At the ATP World Tour finals, several players have an opportunity to finish their season off in the best possible style. Roger Federer can cap his record-breaking year by retaining the title he last won in 2007, while Rafael Nadal has a chance to snatch back the number one ranking from the Swiss maestro.
Andy Murray has the opportunity to put his Grand Slam disappointments behind him, and Juan Martin Del Potro could prove that he is every bit as good as his US Open victory suggested. Yet the man who goes into the Tour Finals in the best shape is someone who seemed to be going backwards earlier in the year, the defending champion Novak Djokovic 3.95.
It’s been something of a strange season for the Serbian, who kicked 2009 off by switching racket brands. That move reeked of being blinded by money, and at the time it seemed like a foolhardy career move. Immediately he looked uncomfortable with his new weapon, and several former professionals, including our very own Tim Henman, suggested it could be professional suicide. Djokovic looked erratic off the ground, particularly on his forehand wing, and his serve became increasingly unreliable.
At the Australian Open the previously ebullient Serb looked morose and introspective, and he was criticised once more for pulling out of his quarter final clash with Andy Roddick, citing exhaustion. Here was a player struggling mentally and physically.
Furthermore, he was being affected by his own uncertainty about his popularity with his peers and the fans, which had reached its nadir at the US Open in 2008 when he criticised Roddick in front of his New York faithful, not a wise move. For Djokovic this was unfamiliar territory, as he had been seen as a breath of fresh air when he broke through on the tour full of smiles, charm and impressions of his fellow professionals.
The Serb was given a chance at redemption during this year’s US Open, when he took to the court with John McEnroe for an ‘impromptu’ knock about that allowed him to salvage his relationship with that crowd, and succeeded in putting a smile back on his face.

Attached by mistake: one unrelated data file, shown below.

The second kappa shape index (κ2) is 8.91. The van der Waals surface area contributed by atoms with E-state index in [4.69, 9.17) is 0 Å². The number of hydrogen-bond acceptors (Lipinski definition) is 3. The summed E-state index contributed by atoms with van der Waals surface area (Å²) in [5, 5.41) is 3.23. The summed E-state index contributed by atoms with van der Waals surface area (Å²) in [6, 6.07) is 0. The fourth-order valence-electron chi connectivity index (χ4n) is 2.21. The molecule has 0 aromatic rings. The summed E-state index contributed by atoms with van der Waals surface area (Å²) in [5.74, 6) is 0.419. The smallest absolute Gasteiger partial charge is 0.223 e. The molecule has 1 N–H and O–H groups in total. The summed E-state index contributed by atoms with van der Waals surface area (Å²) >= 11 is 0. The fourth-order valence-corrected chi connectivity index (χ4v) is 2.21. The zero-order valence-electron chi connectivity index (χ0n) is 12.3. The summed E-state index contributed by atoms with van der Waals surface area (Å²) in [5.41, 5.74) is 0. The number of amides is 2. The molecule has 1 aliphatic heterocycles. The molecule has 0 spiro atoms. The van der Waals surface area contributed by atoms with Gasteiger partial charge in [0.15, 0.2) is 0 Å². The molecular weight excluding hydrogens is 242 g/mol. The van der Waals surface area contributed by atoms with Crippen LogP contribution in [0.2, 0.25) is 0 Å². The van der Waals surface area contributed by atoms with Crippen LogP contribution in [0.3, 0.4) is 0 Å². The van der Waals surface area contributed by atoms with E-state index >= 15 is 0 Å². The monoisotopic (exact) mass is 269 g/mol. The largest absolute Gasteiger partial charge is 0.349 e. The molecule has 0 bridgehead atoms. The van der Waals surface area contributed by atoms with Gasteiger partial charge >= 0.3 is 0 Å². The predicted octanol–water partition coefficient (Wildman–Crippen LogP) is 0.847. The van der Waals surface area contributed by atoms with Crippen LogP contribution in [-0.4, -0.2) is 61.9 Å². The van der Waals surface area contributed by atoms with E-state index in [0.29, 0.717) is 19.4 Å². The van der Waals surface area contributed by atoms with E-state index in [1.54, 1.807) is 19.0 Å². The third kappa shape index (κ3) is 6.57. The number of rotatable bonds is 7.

It was also around this time that Djokovic finally seemed to be becoming more at ease with his racket, leaking fewer errors off the ground. A semi-final appearance at the US Open was his best result at a Grand Slam in 2009, giving him some much needed confidence on the biggest stage.
It was around this time that Djokovic decided to enlist the help of former pro Todd Martin, bringing in an experienced pair of hands to help with the tactical and mental side of the game to sit alongside his long-time coach and ‘second father’ Marian Vajda. It certainly had the desired effect; Djokovic looking increasingly confident and indeed happy on court.
Since the US Open, Djokovic has lost only once in four tournaments, and that was in a final set tie-break. He’s beaten Roger Federer and Rafael Nadal, with his performance against the Spaniard receiving plaudits for being his more impressive performance for at least a year.
So Djokovic is back, and with a point to prove. He lost his number three ranking to Andy Murray earlier this year, and faced criticism for his decision making, his physical conditioning and his mental attitude. He will be desperate to prove that he’s no one-Slam wonder, and that he still has every chance of being the next world number one, despite the emergence of the likes of Juan Martin Del Potro.
Interestingly, he has proven pedigree at the ATP Tour finals, as well as the next Grand Slam on the calendar, the Australian Open.
Over the last couple of months, the Serb has looked the best player in the world. He is fleet of foot, and taking the ball extremely early off the ground, drilling the ball hard and flat to take any time away from his opponents. His decision to switch racket brands at the start of the season is beginning to look like a shrewd move, and with Martin in the corner he looks to have matured.
Djokovic is going to be extremely dangerous both next week, and during the first few months of the new year.
Reproduced with permission from betting.betfair.com. Ã‚Â© The Sporting Exchange Limited
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